The Basis for Donating Inherited Property

by Beverly Bird
Donating your eyeglasses can help someone else see -- and reduce your tax burden.

Donating your eyeglasses can help someone else see -- and reduce your tax burden.

Some of a decedent's property might go unclaimed for any number of reasons. The decedent might not have specifically bequeathed an item in his will, leaving its disposition up to the executor of his estate. Absent a taker, the executor might donate it to charity. A beneficiary might receive a certain item that he has no use for, but that others might need. Your tax basis for inherited property only applies to capital gains or losses if, as a beneficiary, you sell the inheritance. If you give it to charity, a whole different set of rules applies.

Donations by the Estate

If you're the executor and you donate property from the decedent's estate, the estate isn't going to receive much benefit tax-wise. You can't itemize the donation on his final personal tax return, nor is it a deduction from the value of his assets for determining whether his estate owes estate taxes. Only one exception exists. If the decedent actually stated in his will that he wanted an item of property donated to a named charity, this is a deduction from his estate for purposes of calculating any estate taxes due.

Donations by a Beneficiary

If you inherit an asset that you can't use or don't want, you can claim a tax deduction if you give it away. You'd have to itemize your deductions to do this, however. Although there's no tax basis in the property for donation purposes, you do have to establish the property's value. Under IRS rules, this is usually the item's value as of the date of the decedent's death. However, the executor might have elected to use a different valuation date for the decedent's assets. If so, you would use whatever value she placed on the property when submitting an inventory of the decedent's assets to the probate court.

Other IRS Rules

Claiming a tax deduction for your donated inheritance often involves a little extra work. If the value is less than $250, you need only get a written receipt from the charity, identifying it and giving the date and a brief description of the item. The same applies to gifts valued at $250 to $500, but this receipt must include mention of whether you received anything in return for the donation and, if so, the value of what you received. It's not necessary to file these receipts with your tax return, but you should keep them on hand in case the IRS questions the donation. Donations valued between $500 and $5,000 also require receipts from the charitable organization, as well as a written explanation as to how and when you came into possession of the property. The applicable date would be the decedent's date of death. You must also note the cost basis, which is the item's value in the executor's inventory to the court. Donations of more than $5,000 require professional appraisals.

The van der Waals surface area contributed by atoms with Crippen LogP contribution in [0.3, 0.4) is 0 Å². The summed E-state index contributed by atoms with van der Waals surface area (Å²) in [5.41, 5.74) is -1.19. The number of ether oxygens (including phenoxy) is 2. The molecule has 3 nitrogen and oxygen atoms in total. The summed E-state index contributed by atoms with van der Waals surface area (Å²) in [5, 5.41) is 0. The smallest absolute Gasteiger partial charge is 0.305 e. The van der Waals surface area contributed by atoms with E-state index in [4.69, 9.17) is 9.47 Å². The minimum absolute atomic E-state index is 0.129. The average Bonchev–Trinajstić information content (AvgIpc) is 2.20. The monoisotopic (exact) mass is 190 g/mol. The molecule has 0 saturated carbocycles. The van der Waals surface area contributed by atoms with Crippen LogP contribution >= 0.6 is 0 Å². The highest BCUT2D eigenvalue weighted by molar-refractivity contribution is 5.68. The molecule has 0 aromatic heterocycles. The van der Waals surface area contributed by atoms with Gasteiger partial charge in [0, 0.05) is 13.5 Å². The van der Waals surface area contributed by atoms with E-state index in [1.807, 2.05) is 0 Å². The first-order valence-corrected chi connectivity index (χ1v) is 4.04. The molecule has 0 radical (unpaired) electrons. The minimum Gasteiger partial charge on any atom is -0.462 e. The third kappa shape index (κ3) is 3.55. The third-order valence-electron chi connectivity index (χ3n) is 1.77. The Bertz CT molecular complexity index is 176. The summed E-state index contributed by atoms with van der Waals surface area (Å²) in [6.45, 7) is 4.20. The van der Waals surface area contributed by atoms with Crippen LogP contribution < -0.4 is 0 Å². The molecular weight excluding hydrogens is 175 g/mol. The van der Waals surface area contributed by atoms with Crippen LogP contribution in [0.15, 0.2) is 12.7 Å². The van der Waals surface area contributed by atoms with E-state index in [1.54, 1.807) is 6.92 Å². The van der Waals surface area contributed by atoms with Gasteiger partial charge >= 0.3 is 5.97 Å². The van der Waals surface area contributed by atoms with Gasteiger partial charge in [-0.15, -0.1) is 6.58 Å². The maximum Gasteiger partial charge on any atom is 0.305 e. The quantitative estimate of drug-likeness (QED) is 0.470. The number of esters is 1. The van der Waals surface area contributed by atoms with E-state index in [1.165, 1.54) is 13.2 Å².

Precautions

If the decedent's estate is probated and the executor submits an asset inventory to the court, you probably won't run into trouble with the IRS regarding the value of your deduction – the inventory backs it up. Otherwise, be wary of assigning more value to a given item than it's honestly worth. If you're donating clothing, furniture or other household items, they must be in good condition. For example, if your uncle's sofa has gone threadbare and one arm is falling off, you can't claim a deduction for it. The IRS is also on the lookout for charitable donations that exceed a reasonable percentage of your income. Even though you inherited the property and did not go out and spend money on it, the IRS computer won't know this when it initially scans your return. The computer might flag your return for an agent to take a closer look at it if the total of your charitable donations is much more than anyone in your income range could be expected to give away.

About the Author

Beverly Bird has been writing professionally since 1983. She is the author of several novels including the bestselling "Comes the Rain" and "With Every Breath." Bird also has extensive experience as a paralegal, primarily in the areas of divorce and family law, bankruptcy and estate law. She covers many legal topics in her articles.

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